"It was the only circumstance in my life where I felt like my pride was taken from me. I felt like I made a positive difference in my dealings with the Iraqi people and the scandal took that away," Kamps said.

Most of the symptoms of combat stress that soldiers experience are emotional responses, but nearly everyone interviewed shared the same physical response to loud noises.

"We missed getting blown up a couple of times, so when I hear a loud noise I jump," said Sharpe, explaining that his compound in the Green Zone was bombed regularly. "We had one [mortar round] that landed right outside our area, the building shook and all the windows broke," he added, recounting his experience in Baghdad. Davis thought that he was doing okay until the Fourth of July. "I couldn't listen to the fireworks," Davis said. The repetitive explosions were overwhelming and Davis said he had to leave the festivities.

In Iraq, the explosions became so constant that many soldiers were eventually conditioned to ignore them unless they were extremely close. Kamps experienced explosions on a weekly and sometimes daily basis. "I became used to hearing the explosions to the point which it didn't bother me as much. However, I have had a great deal of trouble dealing with loud noises since returning.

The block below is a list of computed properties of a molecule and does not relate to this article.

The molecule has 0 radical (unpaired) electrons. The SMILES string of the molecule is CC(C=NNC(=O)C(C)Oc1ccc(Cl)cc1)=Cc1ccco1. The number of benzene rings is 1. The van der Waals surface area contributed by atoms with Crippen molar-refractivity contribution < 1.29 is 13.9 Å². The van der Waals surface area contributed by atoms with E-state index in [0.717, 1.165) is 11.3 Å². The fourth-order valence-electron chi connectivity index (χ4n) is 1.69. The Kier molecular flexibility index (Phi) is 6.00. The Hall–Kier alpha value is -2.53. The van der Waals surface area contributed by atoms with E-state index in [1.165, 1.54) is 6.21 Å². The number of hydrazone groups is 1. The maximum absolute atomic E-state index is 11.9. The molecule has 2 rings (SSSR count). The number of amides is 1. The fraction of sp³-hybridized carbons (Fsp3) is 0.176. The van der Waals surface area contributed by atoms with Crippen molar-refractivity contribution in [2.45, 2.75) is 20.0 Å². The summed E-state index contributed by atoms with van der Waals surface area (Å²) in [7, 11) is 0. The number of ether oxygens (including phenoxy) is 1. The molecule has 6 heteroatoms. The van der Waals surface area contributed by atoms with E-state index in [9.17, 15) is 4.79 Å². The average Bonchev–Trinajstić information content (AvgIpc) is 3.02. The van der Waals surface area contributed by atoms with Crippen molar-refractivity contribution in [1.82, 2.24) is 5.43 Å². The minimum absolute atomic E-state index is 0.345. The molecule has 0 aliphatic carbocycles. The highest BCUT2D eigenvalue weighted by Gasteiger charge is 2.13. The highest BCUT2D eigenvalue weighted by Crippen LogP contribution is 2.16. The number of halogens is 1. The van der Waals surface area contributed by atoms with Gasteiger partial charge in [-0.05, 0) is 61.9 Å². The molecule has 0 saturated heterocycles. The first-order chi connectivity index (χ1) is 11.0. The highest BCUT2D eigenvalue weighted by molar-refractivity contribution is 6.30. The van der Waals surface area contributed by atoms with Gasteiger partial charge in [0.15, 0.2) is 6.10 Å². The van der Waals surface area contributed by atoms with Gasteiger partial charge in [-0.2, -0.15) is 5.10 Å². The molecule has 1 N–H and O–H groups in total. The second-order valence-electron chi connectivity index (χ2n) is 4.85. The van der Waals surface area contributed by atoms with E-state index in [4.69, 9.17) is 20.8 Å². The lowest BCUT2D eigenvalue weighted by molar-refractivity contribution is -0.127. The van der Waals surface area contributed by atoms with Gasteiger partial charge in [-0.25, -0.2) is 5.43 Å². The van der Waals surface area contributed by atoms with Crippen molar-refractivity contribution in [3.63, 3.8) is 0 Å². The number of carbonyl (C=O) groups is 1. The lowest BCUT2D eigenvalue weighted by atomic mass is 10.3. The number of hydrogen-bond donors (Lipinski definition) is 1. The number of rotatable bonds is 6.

Most soldiers with minor combat stress will feel more "normal" over time, experts say. But for soldiers and family members who need counseling, the Department of Defense has contracted with Military OneSource to provide counseling. Soldiers and family members can call a toll-free number and speak with a councilor, 24 hours a day, or schedule up to six free counseling sessions with a social worker in their community through the program. (The Military OneSource toll-free number is 1-800-342-9647 in the United States, and for international calls, toll-free at 1-800-3429-6477.)

The soldiers interviewed all expressed confidence that things would get easier but added they realize that their long deployments have had an impact on their mental health. "It interrupts your life," Davis said.


2005 DefenseWatch. Guest Contributor Lesley Kipling served as a U.S. Army officer from 1999-2004, including service as a brigade signals officer in Operation Iraqi Freedom, where she received the Bronze Star medal. She is now completing a masters degree in journalism at American University, and can be reached at lk1205a@american.edu. All opinions expressed in this article are the author's and do not necessarily reflect those of Military dot com


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by Ashley B., II Hart

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by Bridget Cantrell, Ph.D. and Chuck Dean

Courage After Fire: